Wild places sustain and define us; we, in turn, must protect them.
Kentucky Heartwood recently submitted comments for scoping on a proposal by the Daniel Boone National Forest to save some hemlock stands in the face of the Hemlock Woolly Adelgid. You can learn more about the Hemlock Woolly Adelgid and its effects on Hemlocks on the Save Kentucky's Hemlocks webpage.
To read the full Forest Service proposal, click here.
To read Kentucky Heartwood's comments, download the following file:
For Immediate Release
Kentucky Heartwood Appeals Forest Plan Decision to Sixth Circuit
Claims faulty analysis ignored public sentiment, over-emphasizes commercial logging on Daniel Boone National Forest
(Lexington), KY - Kentucky Heartwood recently filed a Notice of Appeal to the 6th Circuit challenging the April 27, 2009 decision of federal judge Karl Forester. Forester ruled against Kentucky Heartwood and Heartwood in a lawsuit charging that the U.S. Forest Service had violated the law in implementing its revised forest management plan and the Morehead Ice Storm Recovery Project.
The forest advocacy organizations initially brought the suit to federal court on the grounds that public input was ignored; effects of herbicides were not analyzed; and the endangered Indiana Bat was not adequately protected. The appeal to Circuit Court charges that District Judge Forester failed to address the issues raised in the original complaint.
In its 2003 revision of the Forest Plan, the Forest Service contemplated several management scenarios for the 700,000-acre Daniel Boone National Forest in Southeastern Kentucky. Unprecedented public input during the planning process resulted in 1,109 letters and 2,658 petition signatures submitted for the Forest Service to consider on the Draft Environmental Impact Statement (DEIS) alone. Ninety-four percent of the individuals who submitted comments on the DEIS urged the federal agency to stop commercial logging on Kentucky's only national forest. The Forest Service considered 6 alternatives in detail; none of them represented a no-logging option.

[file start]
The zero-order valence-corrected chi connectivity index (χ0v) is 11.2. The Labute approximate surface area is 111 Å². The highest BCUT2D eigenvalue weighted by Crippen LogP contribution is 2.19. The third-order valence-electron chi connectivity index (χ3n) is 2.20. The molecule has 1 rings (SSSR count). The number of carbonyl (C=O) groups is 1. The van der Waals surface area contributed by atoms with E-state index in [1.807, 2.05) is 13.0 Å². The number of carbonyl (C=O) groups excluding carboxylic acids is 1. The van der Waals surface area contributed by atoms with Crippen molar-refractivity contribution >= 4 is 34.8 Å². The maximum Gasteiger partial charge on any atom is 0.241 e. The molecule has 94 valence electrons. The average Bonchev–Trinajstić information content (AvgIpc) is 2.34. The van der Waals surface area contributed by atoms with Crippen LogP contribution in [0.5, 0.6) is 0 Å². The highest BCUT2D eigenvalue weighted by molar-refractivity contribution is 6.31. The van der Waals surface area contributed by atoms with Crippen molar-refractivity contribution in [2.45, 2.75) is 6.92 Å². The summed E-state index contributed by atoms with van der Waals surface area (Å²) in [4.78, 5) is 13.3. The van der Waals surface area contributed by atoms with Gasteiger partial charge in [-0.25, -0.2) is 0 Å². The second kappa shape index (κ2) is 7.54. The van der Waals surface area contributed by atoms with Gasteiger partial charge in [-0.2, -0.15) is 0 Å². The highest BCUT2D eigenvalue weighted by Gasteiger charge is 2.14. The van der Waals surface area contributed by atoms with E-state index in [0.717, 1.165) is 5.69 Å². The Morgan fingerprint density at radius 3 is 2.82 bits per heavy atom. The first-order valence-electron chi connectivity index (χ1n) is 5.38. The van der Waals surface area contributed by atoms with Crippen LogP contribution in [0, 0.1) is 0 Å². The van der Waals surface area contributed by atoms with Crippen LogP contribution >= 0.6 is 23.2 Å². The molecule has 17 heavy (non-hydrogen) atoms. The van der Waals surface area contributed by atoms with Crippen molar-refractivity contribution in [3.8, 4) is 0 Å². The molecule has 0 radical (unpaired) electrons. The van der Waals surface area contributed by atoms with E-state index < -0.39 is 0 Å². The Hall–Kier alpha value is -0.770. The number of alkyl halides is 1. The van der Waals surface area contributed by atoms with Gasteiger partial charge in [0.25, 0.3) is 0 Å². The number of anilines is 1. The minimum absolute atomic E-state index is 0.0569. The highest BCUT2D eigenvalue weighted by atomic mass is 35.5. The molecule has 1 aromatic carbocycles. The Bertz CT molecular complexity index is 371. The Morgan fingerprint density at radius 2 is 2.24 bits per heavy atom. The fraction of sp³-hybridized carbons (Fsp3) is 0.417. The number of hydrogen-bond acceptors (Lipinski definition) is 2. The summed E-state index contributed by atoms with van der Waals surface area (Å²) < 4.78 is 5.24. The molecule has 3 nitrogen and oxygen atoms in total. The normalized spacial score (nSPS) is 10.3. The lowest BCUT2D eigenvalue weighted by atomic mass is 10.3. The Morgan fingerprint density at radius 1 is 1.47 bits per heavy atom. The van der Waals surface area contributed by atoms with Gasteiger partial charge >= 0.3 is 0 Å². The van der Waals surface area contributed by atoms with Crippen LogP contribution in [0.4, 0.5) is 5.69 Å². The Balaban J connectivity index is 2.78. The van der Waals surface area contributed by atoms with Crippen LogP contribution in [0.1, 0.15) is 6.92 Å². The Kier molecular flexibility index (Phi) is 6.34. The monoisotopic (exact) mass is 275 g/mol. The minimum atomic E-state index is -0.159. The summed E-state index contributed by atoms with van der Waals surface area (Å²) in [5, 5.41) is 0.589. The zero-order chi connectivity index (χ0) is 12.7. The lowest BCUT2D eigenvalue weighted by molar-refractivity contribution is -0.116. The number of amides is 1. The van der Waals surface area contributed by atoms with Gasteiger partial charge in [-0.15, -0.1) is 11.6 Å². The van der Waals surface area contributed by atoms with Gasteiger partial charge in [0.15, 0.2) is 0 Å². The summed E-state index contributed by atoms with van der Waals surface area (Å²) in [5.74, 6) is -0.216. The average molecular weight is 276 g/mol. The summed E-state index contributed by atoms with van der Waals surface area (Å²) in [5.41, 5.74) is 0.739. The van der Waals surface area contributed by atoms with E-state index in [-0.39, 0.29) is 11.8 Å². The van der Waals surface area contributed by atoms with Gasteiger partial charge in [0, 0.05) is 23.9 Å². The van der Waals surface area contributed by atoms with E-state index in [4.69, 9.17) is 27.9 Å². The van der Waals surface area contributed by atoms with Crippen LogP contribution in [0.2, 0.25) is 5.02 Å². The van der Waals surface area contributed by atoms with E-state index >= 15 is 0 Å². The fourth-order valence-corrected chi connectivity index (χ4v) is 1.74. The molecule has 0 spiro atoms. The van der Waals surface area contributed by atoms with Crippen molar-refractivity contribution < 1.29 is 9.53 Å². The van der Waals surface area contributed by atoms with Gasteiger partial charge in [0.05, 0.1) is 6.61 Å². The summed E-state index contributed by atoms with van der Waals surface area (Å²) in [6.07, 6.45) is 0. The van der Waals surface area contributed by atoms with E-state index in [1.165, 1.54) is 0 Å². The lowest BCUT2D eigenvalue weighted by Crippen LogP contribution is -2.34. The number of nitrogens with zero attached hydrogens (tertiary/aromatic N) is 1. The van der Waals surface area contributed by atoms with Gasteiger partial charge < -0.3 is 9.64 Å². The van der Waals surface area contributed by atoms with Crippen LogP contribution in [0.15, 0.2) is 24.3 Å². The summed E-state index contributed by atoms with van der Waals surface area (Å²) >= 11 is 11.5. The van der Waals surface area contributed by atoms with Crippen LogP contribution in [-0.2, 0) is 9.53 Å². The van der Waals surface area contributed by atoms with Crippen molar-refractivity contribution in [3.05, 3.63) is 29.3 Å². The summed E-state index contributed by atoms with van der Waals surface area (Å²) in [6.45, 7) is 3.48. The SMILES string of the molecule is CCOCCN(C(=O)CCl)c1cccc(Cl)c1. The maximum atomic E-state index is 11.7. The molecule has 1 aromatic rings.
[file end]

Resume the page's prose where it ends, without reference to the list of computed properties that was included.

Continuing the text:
During the course of the nine-year forest plan revision process, two citizens’ alternatives for managing the forest without commercial logging were submitted to the agency, which ignored them both. Despite the fact that places like Big South Fork and Great Smoky Mountains National Park are successfully managed without the use of commercial logging, the Forest Service attempted to characterize a no-logging option as non-management of the forest and deemed it unworkable without any analysis. Judge Forester accepted their argument without addressing the National Forest Management Act regulations that require the range of alternatives to respond to significant public concerns.
"The Daniel Boone National Forest and the people of Kentucky deserve a management plan rooted in a healthy, functioning forest ecosystem – not a patchwork of logging roads and subsidized commercial harvests. But the Forest Service says this is unworkable, without even taking a serious look at how to do it,” stated Kentucky Heartwood Director, Jim Scheff.
The 2003 Plan approves the use of herbicides across the forest. Kentucky Heartwood and Heartwood pointed out that the plan analysis failed to address the forest-wide impacts of herbicide use. The Forest Service claimed that analysis need only take place when a particular project is approved. The judge agreed with the agency without addressing the fact that at the project level the Forest Service continues to fail to consider the cumulative impacts of forest-wide herbicide use.
Chris Schimmoeller, boardmember of Kentucky Heartwood, stated, "At a time when the devastating effects of long-term, cumulative herbicide exposure are becoming well known, we are extremely disappointed that Judge Forester was fooled by the Forest Service’s shell game."
For more information:
Jim Scheff, Kentucky Heartwood Director
Heartwood Forest Watch Director
Kentucky Heartwood Council Member
(502) 226-5751, ext. 3